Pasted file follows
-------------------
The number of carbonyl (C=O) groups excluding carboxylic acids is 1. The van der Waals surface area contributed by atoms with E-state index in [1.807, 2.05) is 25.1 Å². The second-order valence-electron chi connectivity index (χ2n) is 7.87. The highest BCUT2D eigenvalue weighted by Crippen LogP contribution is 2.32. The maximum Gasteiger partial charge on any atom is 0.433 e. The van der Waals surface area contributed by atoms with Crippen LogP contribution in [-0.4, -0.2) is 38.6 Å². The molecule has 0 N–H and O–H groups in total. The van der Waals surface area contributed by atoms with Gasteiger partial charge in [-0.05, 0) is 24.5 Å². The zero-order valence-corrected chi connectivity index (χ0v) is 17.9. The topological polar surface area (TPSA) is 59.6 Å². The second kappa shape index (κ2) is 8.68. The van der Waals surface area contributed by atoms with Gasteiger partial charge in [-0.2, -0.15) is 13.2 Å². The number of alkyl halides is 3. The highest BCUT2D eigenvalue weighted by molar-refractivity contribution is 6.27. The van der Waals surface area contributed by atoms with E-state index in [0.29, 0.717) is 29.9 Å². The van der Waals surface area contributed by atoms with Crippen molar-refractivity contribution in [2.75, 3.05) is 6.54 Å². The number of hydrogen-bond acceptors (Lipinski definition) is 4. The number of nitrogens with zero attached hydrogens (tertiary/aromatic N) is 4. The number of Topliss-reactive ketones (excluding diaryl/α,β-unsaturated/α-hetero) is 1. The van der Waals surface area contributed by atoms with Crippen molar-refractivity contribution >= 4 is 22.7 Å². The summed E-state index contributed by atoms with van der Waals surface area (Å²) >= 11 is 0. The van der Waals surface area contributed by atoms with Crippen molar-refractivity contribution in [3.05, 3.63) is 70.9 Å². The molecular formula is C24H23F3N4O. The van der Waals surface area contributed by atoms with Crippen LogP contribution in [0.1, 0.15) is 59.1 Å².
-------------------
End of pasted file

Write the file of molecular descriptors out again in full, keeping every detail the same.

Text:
The number of carbonyl (C=O) groups excluding carboxylic acids is 1. The van der Waals surface area contributed by atoms with E-state index in [1.807, 2.05) is 25.1 Å². The second-order valence-electron chi connectivity index (χ2n) is 7.87. The highest BCUT2D eigenvalue weighted by Crippen LogP contribution is 2.32. The maximum Gasteiger partial charge on any atom is 0.433 e. The van der Waals surface area contributed by atoms with Crippen LogP contribution in [-0.4, -0.2) is 38.6 Å². The molecule has 0 N–H and O–H groups in total. The van der Waals surface area contributed by atoms with Gasteiger partial charge in [-0.05, 0) is 24.5 Å². The zero-order valence-corrected chi connectivity index (χ0v) is 17.9. The topological polar surface area (TPSA) is 59.6 Å². The second kappa shape index (κ2) is 8.68. The van der Waals surface area contributed by atoms with Gasteiger partial charge in [-0.2, -0.15) is 13.2 Å². The number of alkyl halides is 3. The highest BCUT2D eigenvalue weighted by molar-refractivity contribution is 6.27. The van der Waals surface area contributed by atoms with E-state index in [0.29, 0.717) is 29.9 Å². The van der Waals surface area contributed by atoms with Crippen molar-refractivity contribution in [2.75, 3.05) is 6.54 Å². The number of hydrogen-bond acceptors (Lipinski definition) is 4. The number of nitrogens with zero attached hydrogens (tertiary/aromatic N) is 4. The number of Topliss-reactive ketones (excluding diaryl/α,β-unsaturated/α-hetero) is 1. The van der Waals surface area contributed by atoms with Crippen molar-refractivity contribution >= 4 is 22.7 Å². The summed E-state index contributed by atoms with van der Waals surface area (Å²) >= 11 is 0. The van der Waals surface area contributed by atoms with Crippen molar-refractivity contribution in [3.05, 3.63) is 70.9 Å². The molecular formula is C24H23F3N4O. The van der Waals surface area contributed by atoms with Crippen LogP contribution in [0.1, 0.15) is 59.1 Å².